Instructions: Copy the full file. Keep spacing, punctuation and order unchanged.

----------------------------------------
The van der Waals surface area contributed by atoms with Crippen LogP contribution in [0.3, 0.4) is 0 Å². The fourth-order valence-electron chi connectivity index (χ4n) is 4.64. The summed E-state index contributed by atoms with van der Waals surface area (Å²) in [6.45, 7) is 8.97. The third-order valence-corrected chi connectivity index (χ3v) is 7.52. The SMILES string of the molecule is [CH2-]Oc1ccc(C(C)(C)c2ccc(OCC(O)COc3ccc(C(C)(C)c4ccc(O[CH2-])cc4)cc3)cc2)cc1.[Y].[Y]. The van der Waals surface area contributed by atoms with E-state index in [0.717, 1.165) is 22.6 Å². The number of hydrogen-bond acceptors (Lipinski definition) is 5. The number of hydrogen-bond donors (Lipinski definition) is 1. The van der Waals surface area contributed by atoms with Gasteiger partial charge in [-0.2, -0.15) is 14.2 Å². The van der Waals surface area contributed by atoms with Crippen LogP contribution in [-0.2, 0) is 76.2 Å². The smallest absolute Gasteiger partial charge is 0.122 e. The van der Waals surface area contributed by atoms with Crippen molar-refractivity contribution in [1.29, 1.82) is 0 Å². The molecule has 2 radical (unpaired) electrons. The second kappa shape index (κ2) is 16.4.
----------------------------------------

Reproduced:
The van der Waals surface area contributed by atoms with Crippen LogP contribution in [0.3, 0.4) is 0 Å². The fourth-order valence-electron chi connectivity index (χ4n) is 4.64. The summed E-state index contributed by atoms with van der Waals surface area (Å²) in [6.45, 7) is 8.97. The third-order valence-corrected chi connectivity index (χ3v) is 7.52. The SMILES string of the molecule is [CH2-]Oc1ccc(C(C)(C)c2ccc(OCC(O)COc3ccc(C(C)(C)c4ccc(O[CH2-])cc4)cc3)cc2)cc1.[Y].[Y]. The van der Waals surface area contributed by atoms with E-state index in [0.717, 1.165) is 22.6 Å². The number of hydrogen-bond acceptors (Lipinski definition) is 5. The number of hydrogen-bond donors (Lipinski definition) is 1. The van der Waals surface area contributed by atoms with Gasteiger partial charge in [-0.2, -0.15) is 14.2 Å². The van der Waals surface area contributed by atoms with Crippen LogP contribution in [-0.2, 0) is 76.2 Å². The smallest absolute Gasteiger partial charge is 0.122 e. The van der Waals surface area contributed by atoms with Crippen molar-refractivity contribution in [1.29, 1.82) is 0 Å². The molecule has 2 radical (unpaired) electrons. The second kappa shape index (κ2) is 16.4.